IRS Employee Pleads Guilty to the Unauthorized Disclosure of Suspicious Activity Reports
Saturday, November 23rd, 2019 @ 1:17AM
CFEG reports that on August 14, 2019, in a federal district court in the Northern District of California, an IRS employee pled guilty to the unauthorized disclosure of Suspicious Activity Reports (SARs). He was previously indicted for the offense in February 2019. https://www.treasury.gov/tigta/oi_highlights.shtml
According to court documents, the IRS employee is an investigative analyst for IRS Criminal Investigation (IRS-CI) in San Francisco, California, and worked for the IRS since 2008. In this position, he had access to various law enforcement databases, including the Financial Crimes Enforcement Network (FinCEN) and Palantir, which is an analytic software used by IRS-CI. FinCEN manages the collection and maintenance of SARs, which financial institutions are required to generate under the Bank Secrecy Act to report potentially suspicious financial transactions. TIGTA reported that the disclosure of a SAR or its contents is unlawful, and employees or agents of Government authorities are prohibited from disclosing a SAR, or any information that would reveal even the existence of a SAR, except as necessary to fulfill official duties. https://www.treasury.gov/tigta/oi_highlights.shtml
TIGTA reported that the IRS employee admitted that on May 4, 2018, he logged on to the Palantir database from his work computer and downloaded five SARs related to Michael Cohen and his company, Essential Consultants. The IRS employee then called Michael Avenatti, an attorney based in Newport Beach, California, twice from his personal cell phone. During those conversations, the IRS employee verbally provided information contained in the five SARs to Avenatti. The IRS employee also used one of his personal e-mail accounts to e-mail screenshots of the SARs to Avenatti. The IRS employee admitted that on May 7, 2018, he logged on to the FinCEN database from his work computer and conducted additional searches related to Cohen and Essential Consultants. He then called Avenatti from his personal cell phone and verbally provided information contained in the searches. The IRS employee admitted that he had no official reason in his capacity as an IRS investigative analyst to disclose SAR records related to Cohen or the various companies listed in the SARs. https://www.treasury.gov/tigta/oi_highlights.shtml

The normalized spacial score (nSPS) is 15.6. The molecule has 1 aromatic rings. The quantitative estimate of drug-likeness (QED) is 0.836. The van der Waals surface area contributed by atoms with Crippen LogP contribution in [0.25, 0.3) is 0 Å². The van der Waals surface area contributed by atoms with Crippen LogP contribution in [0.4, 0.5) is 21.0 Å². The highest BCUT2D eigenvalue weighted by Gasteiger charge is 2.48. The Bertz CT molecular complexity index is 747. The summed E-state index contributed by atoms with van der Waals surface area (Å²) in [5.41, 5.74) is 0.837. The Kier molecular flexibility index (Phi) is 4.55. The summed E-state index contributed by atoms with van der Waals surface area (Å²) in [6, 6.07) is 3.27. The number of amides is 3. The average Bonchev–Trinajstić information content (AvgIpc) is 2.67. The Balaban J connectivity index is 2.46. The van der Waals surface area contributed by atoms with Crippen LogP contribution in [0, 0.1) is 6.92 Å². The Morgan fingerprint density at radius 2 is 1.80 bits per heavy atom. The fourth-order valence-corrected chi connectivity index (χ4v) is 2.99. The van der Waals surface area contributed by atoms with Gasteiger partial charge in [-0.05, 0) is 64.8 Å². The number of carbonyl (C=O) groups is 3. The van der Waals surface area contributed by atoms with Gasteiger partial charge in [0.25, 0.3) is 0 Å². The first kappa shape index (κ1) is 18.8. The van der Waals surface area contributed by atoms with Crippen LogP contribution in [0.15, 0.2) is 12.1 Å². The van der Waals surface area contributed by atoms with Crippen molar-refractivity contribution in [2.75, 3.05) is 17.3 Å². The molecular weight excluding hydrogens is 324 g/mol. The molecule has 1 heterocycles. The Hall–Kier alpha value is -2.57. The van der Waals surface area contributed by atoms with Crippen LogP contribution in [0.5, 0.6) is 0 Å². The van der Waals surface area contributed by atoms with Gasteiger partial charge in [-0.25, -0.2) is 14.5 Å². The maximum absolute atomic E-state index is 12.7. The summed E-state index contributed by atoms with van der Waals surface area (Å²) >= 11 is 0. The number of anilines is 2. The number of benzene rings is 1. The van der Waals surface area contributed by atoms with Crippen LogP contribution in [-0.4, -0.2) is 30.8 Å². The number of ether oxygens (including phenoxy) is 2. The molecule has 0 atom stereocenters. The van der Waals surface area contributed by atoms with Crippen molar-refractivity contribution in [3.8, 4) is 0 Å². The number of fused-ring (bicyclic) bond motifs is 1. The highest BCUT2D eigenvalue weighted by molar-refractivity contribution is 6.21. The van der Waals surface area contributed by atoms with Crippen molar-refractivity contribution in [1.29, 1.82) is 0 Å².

TIGTA reported that on May 8, 2018, Avenatti circulated a dossier on his public Twitter account releasing the confidential banking information related to Cohen and Essential Consultants. On May 8, 2018, The Washington Post published an article that discussed in detail claims about Cohen’s banking history made public in Avenatti’s dossier. On May 12, 2018, the IRS employee placed an outgoing call to a number later identified as being associated with a reporter. On May 16, 2018, The New Yorker published an article written by this reporter titled “Missing Files Motivated the Leak of Michael Cohen’s Financial Records.” The article reported that the source, identified only as a law enforcement officer, grew alarmed after being unable to find two important SARs regarding Cohen’s financial activity. In fact, access to the two SARs in question had been restricted and they were not available to all FinCEN users. https://www.treasury.gov/tigta/oi_highlights.shtml
This IRS employee could face a maximum of five years’ imprisonment and a $250,000 fine. Sentencing is scheduled for December 18, 2019. https://www.treasury.gov/tigta/oi_highlights.shtml
When IRS employees disclose Suspicious Activity Reports in violation of law the IRS fails in its mission to apply the tax law with integrity and fairness to all.